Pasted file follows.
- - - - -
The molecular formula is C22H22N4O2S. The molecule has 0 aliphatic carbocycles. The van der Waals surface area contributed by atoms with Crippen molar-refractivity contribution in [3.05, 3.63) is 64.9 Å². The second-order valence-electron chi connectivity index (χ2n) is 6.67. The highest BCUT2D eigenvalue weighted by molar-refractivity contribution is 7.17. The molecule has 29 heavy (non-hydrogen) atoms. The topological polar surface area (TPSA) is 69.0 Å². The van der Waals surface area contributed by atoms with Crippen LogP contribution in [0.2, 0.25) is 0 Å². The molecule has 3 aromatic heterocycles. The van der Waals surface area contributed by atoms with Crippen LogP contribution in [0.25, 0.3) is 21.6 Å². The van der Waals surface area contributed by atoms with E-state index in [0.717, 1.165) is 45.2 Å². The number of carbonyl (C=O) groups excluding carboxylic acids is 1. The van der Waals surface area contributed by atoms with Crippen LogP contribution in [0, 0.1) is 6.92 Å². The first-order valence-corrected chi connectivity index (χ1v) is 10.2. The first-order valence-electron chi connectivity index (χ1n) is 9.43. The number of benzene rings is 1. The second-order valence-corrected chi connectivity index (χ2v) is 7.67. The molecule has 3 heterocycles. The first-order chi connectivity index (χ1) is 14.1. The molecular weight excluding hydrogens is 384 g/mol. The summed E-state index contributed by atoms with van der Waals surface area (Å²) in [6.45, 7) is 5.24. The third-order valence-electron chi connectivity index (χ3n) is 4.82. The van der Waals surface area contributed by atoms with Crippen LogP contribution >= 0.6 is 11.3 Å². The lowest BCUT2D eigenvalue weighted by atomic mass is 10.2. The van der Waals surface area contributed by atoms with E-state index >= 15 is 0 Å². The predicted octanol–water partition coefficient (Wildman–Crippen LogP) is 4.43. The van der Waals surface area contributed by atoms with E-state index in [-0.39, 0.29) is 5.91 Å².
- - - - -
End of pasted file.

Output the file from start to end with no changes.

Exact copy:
The molecular formula is C22H22N4O2S. The molecule has 0 aliphatic carbocycles. The van der Waals surface area contributed by atoms with Crippen molar-refractivity contribution in [3.05, 3.63) is 64.9 Å². The second-order valence-electron chi connectivity index (χ2n) is 6.67. The highest BCUT2D eigenvalue weighted by molar-refractivity contribution is 7.17. The molecule has 29 heavy (non-hydrogen) atoms. The topological polar surface area (TPSA) is 69.0 Å². The van der Waals surface area contributed by atoms with Crippen LogP contribution in [0.2, 0.25) is 0 Å². The molecule has 3 aromatic heterocycles. The van der Waals surface area contributed by atoms with Crippen LogP contribution in [0.25, 0.3) is 21.6 Å². The van der Waals surface area contributed by atoms with E-state index in [0.717, 1.165) is 45.2 Å². The number of carbonyl (C=O) groups excluding carboxylic acids is 1. The van der Waals surface area contributed by atoms with Crippen LogP contribution in [0, 0.1) is 6.92 Å². The first-order valence-corrected chi connectivity index (χ1v) is 10.2. The first-order valence-electron chi connectivity index (χ1n) is 9.43. The number of benzene rings is 1. The second-order valence-corrected chi connectivity index (χ2v) is 7.67. The molecule has 3 heterocycles. The first-order chi connectivity index (χ1) is 14.1. The molecular weight excluding hydrogens is 384 g/mol. The summed E-state index contributed by atoms with van der Waals surface area (Å²) in [6.45, 7) is 5.24. The third-order valence-electron chi connectivity index (χ3n) is 4.82. The van der Waals surface area contributed by atoms with Crippen LogP contribution >= 0.6 is 11.3 Å². The lowest BCUT2D eigenvalue weighted by atomic mass is 10.2. The van der Waals surface area contributed by atoms with E-state index >= 15 is 0 Å². The predicted octanol–water partition coefficient (Wildman–Crippen LogP) is 4.43. The van der Waals surface area contributed by atoms with E-state index in [-0.39, 0.29) is 5.91 Å².